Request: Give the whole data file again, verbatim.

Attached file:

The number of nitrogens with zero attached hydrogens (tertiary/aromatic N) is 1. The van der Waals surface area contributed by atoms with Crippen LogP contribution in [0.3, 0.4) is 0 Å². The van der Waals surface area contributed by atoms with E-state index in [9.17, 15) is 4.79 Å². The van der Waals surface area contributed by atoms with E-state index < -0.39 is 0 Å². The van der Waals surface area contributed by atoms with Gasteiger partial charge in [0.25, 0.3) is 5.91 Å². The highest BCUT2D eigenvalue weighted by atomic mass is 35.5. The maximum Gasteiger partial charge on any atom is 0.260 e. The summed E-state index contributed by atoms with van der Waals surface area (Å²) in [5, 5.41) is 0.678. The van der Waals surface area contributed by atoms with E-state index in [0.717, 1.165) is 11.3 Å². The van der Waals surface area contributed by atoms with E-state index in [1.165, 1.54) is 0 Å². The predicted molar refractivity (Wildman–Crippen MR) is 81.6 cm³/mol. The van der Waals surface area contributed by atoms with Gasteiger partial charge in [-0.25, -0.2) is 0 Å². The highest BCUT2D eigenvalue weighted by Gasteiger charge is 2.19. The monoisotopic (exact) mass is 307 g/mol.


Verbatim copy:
The number of nitrogens with zero attached hydrogens (tertiary/aromatic N) is 1. The van der Waals surface area contributed by atoms with Crippen LogP contribution in [0.3, 0.4) is 0 Å². The van der Waals surface area contributed by atoms with E-state index in [9.17, 15) is 4.79 Å². The van der Waals surface area contributed by atoms with E-state index < -0.39 is 0 Å². The van der Waals surface area contributed by atoms with Gasteiger partial charge in [0.25, 0.3) is 5.91 Å². The highest BCUT2D eigenvalue weighted by atomic mass is 35.5. The maximum Gasteiger partial charge on any atom is 0.260 e. The summed E-state index contributed by atoms with van der Waals surface area (Å²) in [5, 5.41) is 0.678. The van der Waals surface area contributed by atoms with E-state index in [0.717, 1.165) is 11.3 Å². The van der Waals surface area contributed by atoms with E-state index in [1.165, 1.54) is 0 Å². The predicted molar refractivity (Wildman–Crippen MR) is 81.6 cm³/mol. The van der Waals surface area contributed by atoms with Gasteiger partial charge in [-0.25, -0.2) is 0 Å². The highest BCUT2D eigenvalue weighted by Gasteiger charge is 2.19. The monoisotopic (exact) mass is 307 g/mol.